This is one of the reasons advertising works.
In other words, the more people see your brand, the likelier they are to buy from you (huge shortcuts here).
SaaS SEO & content marketing lead to increased brand awareness, and thus to increased brand equity, especially if you make the effort to write great content.
That in turn leads to more effective marketing campaigns overall.
Another big plus is that you can upcycle your SEO content into a lot of things:
Social media posts
Something else! There’s an infinite number of possibilities.
5. Great content marketing supports the sales cycle
Last but not least, SEO can help support your sales cycle.
This will have a different impact depending on the type of SaaS company you own.
Not all SaaS brands have a free plan and a $10 pro plan. Some have much higher barriers to entry.
And those will have longer sales cycles:
Plus, some SaaS companies have an enterprise version.
For example, subscribing to Hubspot as a Freelancer might be an instant thing, but deciding between Hubspot and Salesforce as a 50+ people business is going to take longer.
In this case, it's very important to show up to help your prospective customers decide.
SEO and content marketing will help you get in front of them daily while your sales team is working.
And if your competitors are there and you're not ... well, you see what I mean.
6. Investors love visibility and rankings
I have often spoken to founders who wanted me to "improve their SEO" to rank for highly competitive terms to impress current and potential investors.
This is obviously the wrong approach - you should now understand that most business results come from focusing on very high-intent queries.
Investing in SEO for the sole purpose of ranking for the most competitive search terms in your industry is going to leave you with a bitter taste in the mouth.
With that said, SEO can help funding rounds in two ways:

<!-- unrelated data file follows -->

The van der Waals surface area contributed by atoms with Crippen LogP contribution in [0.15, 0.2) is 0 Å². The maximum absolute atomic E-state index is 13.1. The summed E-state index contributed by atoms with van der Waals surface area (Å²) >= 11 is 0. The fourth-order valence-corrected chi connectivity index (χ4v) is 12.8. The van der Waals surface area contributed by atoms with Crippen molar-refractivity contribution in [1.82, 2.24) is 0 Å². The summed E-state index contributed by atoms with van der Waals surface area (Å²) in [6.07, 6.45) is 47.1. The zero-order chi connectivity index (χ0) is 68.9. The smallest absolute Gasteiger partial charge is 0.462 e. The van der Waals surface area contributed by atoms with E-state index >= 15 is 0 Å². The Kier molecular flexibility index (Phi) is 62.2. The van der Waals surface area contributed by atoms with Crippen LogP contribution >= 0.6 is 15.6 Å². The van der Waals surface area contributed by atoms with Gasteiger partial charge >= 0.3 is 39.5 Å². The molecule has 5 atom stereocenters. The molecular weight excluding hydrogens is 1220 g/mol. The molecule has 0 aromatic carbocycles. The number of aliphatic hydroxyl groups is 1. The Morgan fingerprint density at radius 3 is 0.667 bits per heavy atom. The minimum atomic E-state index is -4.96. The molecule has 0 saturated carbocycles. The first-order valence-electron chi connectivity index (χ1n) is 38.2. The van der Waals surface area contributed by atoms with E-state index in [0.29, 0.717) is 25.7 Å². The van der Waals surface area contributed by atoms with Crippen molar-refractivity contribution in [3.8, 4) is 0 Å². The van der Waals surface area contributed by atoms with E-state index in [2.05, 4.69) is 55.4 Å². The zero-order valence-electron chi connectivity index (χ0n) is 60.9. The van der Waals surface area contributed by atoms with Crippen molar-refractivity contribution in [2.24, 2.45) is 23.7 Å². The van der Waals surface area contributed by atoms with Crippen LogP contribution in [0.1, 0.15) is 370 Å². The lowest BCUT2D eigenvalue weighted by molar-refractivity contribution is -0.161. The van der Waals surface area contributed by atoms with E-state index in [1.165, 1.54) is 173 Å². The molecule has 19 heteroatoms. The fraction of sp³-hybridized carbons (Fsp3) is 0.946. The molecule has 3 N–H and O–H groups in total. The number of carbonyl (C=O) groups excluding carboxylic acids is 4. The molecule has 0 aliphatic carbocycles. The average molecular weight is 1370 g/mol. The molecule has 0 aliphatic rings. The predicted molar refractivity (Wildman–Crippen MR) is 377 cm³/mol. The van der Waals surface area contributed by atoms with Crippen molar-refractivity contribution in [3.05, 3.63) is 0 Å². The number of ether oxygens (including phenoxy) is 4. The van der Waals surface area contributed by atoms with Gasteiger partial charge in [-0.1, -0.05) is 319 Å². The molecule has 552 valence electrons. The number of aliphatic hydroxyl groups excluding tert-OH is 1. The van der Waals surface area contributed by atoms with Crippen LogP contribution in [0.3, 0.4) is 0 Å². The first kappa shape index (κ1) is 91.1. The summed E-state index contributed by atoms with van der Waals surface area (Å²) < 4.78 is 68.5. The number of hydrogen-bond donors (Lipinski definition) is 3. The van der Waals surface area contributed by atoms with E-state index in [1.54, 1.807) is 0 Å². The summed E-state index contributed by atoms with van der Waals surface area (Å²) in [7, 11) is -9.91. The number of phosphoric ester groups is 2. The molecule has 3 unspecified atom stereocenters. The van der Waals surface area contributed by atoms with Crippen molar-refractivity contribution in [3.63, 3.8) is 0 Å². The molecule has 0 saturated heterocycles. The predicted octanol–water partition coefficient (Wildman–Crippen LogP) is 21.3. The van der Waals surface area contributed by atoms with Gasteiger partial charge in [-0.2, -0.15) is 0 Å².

Revenue driven by organic search is highly valuable and scalable,
Ranking for competitive search terms is impressive.
Anyone can drive revenue with ads, but everyone knows it’s very expensive, and not that scalable.
SaaS Content Marketing: How to Build Across the Funnel
We need to demystify something now: Search Volume and Keyword Difficulty should not drive your SaaS SEO Strategy.
As I've highlighted earlier, we usually divide the typical SaaS funnel/buyer's journey into 6 stages (your mileage may vary here):
Branded - People specifically looking for your brand: "hubspot free crm", "salesforce alternative", etc.
Attention - People who don’t know your solution exists, but express a problem: "how to accept online payments," "how to optimize content for SEO," etc.
Awareness - People know the solution exists, but don't necessarily know your brand: "what is a seo content optimizer," "how to choose accounting software," "is a learning management system right for me," etc.
Consideration - People know the solution and your brand. They are trying to understand whether/how it can help them: "multi-currency accounting software."
Conversion - People have decided to go with this solution, and now they need to choose a provider: "best employee productivity software," "clickup vs asana," "freshdesk alternatives," etc.
Customer - People are using your solution, but they’re still looking for alternatives and specific features.
This high-level funnel is great, but we can simplify it to be more "actionable."
You should now have a better high-level understanding of SaaS SEO.
I've built this guide to be as helpful as possible in giving you valid business reasons to start putting an effort into SaaS SEO.
We have many more chapters on specific areas of SaaS SEO that we explore in much more detail - I suggest you read them.
And before you go, remember: the best time to plant a tree was 20 years ago.
The second best time is now.
I'm the CEO & founder of ScaleCrush. You can often find me ranting way too much about BS marketing advice, fluffy and regurgitated content, and calling out gurus. I also happen to have my very own unoriginal thoughts about the stuff we're going through.
Marketing gurus are lying to you. Am I?